The girl had been at anti-Israel rallies and was sharing content that made Jacob uncomfortable. He decided not to meet her and texted her to apologise. He received this curt response: “Thanks for letting me know, have a nice day.”

Like many singles who dodge anti-Israel dates, Jacob was pleased he didn’t waste more time on the girl but wondered what the date would have turned into. After that, he started matching with more Jews.

The next month Jacob met another woman on Hinge. They discovered they were both going to the anti-antisemitism march in central London and arranged to meet for a date afterwards.

They met at the demo but the freezing weather at the parade in November amid signs such as “united against antisemitism” didn’t make for the most romantic start and the pair were too cold and tired for sparks to fly. There has not been a second date.

“There’re a lot of people who only date Jews these days,” Jacob says. He thinks it’s “just a way of preselecting and avoiding unwelcome surprises”.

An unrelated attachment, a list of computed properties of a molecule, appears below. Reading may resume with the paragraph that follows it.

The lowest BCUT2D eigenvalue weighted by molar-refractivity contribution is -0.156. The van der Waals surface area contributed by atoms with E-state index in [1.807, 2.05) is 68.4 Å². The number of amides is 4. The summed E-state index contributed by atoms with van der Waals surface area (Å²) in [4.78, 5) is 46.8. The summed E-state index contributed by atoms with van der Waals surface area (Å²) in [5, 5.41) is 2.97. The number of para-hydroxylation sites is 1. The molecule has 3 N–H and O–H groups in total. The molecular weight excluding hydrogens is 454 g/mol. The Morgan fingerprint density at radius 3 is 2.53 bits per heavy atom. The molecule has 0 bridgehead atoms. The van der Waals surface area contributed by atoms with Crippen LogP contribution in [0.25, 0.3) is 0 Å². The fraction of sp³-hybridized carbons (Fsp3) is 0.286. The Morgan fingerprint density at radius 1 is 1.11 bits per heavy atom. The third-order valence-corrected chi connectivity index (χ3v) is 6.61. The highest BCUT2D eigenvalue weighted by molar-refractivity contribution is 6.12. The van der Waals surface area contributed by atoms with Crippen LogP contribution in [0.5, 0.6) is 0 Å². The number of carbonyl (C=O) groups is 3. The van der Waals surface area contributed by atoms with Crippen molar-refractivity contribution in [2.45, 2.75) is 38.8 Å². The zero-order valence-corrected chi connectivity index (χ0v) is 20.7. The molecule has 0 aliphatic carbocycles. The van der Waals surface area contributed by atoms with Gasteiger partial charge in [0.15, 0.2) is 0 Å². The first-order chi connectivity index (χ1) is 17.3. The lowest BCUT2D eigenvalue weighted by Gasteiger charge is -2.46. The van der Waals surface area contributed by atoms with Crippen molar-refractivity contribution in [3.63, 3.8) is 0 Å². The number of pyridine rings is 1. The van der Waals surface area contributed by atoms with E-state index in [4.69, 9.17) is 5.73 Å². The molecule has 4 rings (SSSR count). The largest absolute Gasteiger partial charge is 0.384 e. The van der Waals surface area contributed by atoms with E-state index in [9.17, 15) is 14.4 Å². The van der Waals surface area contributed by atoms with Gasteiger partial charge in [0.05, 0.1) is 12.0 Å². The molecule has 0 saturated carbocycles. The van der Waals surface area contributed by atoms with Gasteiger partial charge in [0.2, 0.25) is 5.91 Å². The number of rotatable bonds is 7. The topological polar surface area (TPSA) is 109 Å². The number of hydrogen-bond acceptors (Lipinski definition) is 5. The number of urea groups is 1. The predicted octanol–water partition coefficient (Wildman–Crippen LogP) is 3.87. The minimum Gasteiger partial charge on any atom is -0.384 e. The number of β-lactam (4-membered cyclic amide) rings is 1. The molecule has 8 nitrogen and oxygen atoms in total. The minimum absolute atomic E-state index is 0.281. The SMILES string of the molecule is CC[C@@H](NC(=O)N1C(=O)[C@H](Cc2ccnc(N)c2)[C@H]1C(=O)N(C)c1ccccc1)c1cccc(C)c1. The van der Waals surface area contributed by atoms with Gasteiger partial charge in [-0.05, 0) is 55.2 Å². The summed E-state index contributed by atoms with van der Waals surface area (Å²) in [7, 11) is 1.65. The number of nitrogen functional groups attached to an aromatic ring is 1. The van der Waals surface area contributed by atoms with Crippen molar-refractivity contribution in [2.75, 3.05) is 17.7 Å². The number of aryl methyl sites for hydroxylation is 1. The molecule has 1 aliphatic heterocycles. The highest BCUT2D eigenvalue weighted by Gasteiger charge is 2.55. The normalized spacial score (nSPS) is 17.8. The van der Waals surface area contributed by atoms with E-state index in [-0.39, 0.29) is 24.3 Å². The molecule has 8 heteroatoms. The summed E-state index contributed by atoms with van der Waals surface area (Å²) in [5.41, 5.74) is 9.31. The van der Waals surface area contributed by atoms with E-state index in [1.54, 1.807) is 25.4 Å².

There’s always been pressure on Jews to meet each other – it’s one of the factors behind programmes such as Birth Right – but for many, it was not until October 7 and the subsequent hike in antisemitism that matching with a Jew felt necessary.

Jacob says: “I didn’t care before, but now I’ll make a bit more effort to try and find someone Jewish.”

Like Zack, however, he has encountered anti-Zionist Jews.

Just last week, a Jewish match told Jacob, “I go to the Palestinian marches, not the Israel ones” and invited him to an anti-Israel march in London.

When Jacob said he had found the bias against Israel to be extreme, the match asked, “what media are you reading?” She went on, “I’ve found The Guardian and BBC to be biased in favour of Israel. They favour them all the time. I used to work in media, so I do know.”

Jacob unmatched with the woman but is still on the apps. He hopes he won’t waste any more time with those who espouse incompatible views, but in lieu of the perfect date he’s taken to organising Jews-only wine and cheese evenings.